Yes it’s not just an urban legend-you really can break your penis! But since there aren’t any actual bones in your boner, it’s not quite the same injury as, say, fracturing your arm.
The condition is known as a penile fracture, and it occurs when your erected penis sustains some kind of force.
First, a refresher on what makes up your erection: Your penis consists of three cylindrical tubes. The two larger tubes are called the corporeal bodies—think of them as “balloons”—that fill up with blood when you become hard.
The “skin” of these balloons is the tunica albuginea, a tissue that expands both length- and width-wise during an erection.
The third, smaller tube—located on the underside of your penis—is your urethra, from which you urinate.
When you get aroused, blood rushes into those two larger tubes, and the pressure grows. That makes your penis rigid and hard to bend.
Common causes of penile fracture include:
- Forceful bending of the penis during vaginal intercourse.
- A sharp blow to the erect penis during a fall, car accident, or other mishap.
- Traumatic masturbation.
Men in certain Middle Eastern cultures practice taqaandan, or penile cracking. This involves grasping the shaft of the erect penis and bending the top until you hear an audible clicking sound. Men do this for a variety of reasons, such as:
Deflating an unwanted erection.
Attempting to enlarge or straighten their penis out of habit, like cracking your knuckles.
Penile fractures happen only when you have an erection. Although penis fracture can result from injury during any position in sexual intercourse, certain practices increase the odds.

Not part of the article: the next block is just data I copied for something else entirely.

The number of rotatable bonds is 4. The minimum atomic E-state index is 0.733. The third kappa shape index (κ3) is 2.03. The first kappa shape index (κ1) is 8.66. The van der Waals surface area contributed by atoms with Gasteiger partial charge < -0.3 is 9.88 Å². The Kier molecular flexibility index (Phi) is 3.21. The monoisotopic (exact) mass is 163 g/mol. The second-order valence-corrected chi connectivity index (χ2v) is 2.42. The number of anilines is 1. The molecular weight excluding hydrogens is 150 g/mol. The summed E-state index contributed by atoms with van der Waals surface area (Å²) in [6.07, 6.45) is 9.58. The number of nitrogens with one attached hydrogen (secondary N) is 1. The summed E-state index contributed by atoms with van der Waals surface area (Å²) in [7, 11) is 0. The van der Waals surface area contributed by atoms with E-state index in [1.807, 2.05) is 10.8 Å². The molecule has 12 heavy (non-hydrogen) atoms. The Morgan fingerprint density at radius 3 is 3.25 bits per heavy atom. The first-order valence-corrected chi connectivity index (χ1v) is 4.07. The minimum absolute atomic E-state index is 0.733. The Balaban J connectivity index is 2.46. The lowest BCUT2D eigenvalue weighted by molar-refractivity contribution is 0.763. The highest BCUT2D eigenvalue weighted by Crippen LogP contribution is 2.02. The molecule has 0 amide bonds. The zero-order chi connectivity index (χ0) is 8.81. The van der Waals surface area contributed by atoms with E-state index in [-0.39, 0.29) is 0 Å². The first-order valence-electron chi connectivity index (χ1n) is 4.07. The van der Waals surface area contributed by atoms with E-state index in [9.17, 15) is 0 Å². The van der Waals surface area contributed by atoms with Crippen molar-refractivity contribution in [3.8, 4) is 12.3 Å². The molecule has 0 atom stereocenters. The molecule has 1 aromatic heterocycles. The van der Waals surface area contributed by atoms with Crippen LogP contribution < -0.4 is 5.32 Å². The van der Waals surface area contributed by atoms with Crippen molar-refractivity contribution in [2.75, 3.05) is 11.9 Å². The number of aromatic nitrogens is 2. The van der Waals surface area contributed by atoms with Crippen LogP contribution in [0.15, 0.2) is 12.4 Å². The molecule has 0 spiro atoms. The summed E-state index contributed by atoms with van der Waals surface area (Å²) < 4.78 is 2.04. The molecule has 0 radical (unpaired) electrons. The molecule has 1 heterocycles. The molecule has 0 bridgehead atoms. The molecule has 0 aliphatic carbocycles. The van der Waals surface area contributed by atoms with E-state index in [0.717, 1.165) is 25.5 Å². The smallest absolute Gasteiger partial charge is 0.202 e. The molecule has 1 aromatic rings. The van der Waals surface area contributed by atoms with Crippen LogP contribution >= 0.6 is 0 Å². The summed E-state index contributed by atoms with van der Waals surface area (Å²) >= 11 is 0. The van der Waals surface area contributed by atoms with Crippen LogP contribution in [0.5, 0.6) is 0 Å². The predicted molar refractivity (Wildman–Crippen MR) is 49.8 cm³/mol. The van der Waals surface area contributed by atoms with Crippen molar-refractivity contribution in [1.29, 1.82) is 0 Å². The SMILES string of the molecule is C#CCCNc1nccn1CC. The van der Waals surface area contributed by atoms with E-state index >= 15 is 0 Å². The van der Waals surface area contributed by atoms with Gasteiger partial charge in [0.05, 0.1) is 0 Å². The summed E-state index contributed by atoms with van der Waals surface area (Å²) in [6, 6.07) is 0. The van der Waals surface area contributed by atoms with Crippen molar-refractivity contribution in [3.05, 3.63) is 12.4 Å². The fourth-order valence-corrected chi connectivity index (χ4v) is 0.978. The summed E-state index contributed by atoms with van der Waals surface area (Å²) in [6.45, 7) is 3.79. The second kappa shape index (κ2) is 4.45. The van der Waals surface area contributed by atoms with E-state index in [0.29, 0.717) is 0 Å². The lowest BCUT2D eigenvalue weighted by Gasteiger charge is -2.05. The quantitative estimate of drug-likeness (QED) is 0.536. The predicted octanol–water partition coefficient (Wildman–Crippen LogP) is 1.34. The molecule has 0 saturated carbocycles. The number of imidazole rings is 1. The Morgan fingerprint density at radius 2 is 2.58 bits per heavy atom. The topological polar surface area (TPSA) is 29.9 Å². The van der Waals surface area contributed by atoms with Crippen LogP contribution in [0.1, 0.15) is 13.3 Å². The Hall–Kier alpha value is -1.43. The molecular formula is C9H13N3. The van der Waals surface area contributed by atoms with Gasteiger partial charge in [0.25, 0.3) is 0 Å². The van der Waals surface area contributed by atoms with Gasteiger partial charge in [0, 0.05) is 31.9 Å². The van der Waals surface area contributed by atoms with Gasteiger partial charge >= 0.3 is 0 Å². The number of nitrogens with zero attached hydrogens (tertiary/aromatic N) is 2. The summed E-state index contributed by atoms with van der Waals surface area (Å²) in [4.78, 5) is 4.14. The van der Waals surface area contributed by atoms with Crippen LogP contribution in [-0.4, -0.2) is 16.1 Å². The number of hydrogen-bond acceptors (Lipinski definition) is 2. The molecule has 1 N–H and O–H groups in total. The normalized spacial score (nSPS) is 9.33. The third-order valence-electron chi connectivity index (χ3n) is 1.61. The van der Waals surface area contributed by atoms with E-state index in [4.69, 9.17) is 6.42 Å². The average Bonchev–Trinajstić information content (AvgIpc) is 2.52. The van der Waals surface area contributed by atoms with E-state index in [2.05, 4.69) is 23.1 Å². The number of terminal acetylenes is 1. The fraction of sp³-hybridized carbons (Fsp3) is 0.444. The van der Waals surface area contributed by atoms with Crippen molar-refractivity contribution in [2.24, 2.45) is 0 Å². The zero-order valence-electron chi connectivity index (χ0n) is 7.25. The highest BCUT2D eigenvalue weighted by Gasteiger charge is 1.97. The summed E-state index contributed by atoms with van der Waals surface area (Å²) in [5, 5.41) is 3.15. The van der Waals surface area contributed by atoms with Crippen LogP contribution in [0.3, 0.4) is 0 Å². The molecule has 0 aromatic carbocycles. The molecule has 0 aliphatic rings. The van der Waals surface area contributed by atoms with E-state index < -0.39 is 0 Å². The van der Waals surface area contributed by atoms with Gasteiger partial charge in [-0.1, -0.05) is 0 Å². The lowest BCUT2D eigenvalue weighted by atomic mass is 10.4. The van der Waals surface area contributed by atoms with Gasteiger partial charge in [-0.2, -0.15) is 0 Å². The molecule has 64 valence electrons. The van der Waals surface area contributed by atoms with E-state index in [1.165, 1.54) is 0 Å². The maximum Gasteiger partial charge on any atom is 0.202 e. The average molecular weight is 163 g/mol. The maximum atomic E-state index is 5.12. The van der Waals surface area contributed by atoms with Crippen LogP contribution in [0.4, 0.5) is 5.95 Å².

In heterosexual men, the woman-on-top position increases your risk. When the penis is momentarily blocked at the entrance to the vagina, the woman’s full weight can forcefully bend the erection. The woman may also rock too far forward or backward, bending the shaft of the penis. The rear-entry position is also associated with penile injuries.
If you’ve fractured your penis, you’ll usually know immediately. One of the most telling symptoms is a cracking or popping sound—that’s actually the tissue tearing.
Loss of your erection right away. Then comes swelling, black-and-blue bruising, and, of course, pain.
If the injury also affects your urethra, you might notice blood when you urinate. This means your urethra has ripped.
While it might be embarrassing to hit the emergency room with your penis problem, that’s exactly what you need to do.
The doctors at the ER can confirm your penile fracture through a clinical exam and also by tests like an urethrogram, an MRI scan, or a cavernosogram, which is an X-ray of the penis, a penile ultrasound.
Occasionally, you may need a cystoscopy—a procedure in which a hollow tube equipped with a lens can look directly inside your urethra—to determine whether it’s actually torn.
You’ll usually require surgery to repair the tear within 3 days of the injury. This isn’t a wait-and-see condition—if you put it off too long, you can raise your risk of complications down the line.
“It becomes much more difficult to repair it, and scarring can start to form,” which can lead to a curve in your penis when you get an erection, or you might find yourself unable to even get hard in the first place resulting in erectile dysfunction (ED).
If you see a doc in a timely fashion and get the surgery within 72 hours of the injury, your prognosis is pretty good. You should even be able to have sex again about 4 to 6 weeks post-op.
To avoid penile injuries, make sure there is adequate lubrication during intercourse and be careful during vigorous or “hard” penetrative intercourse. Also, avoid trying to force your erect penis into tight underwear or rolling over on an erection in bed. Any sudden force exerted on an erect penis could cause injury, major or minor.
Written by Precious Nnabuike.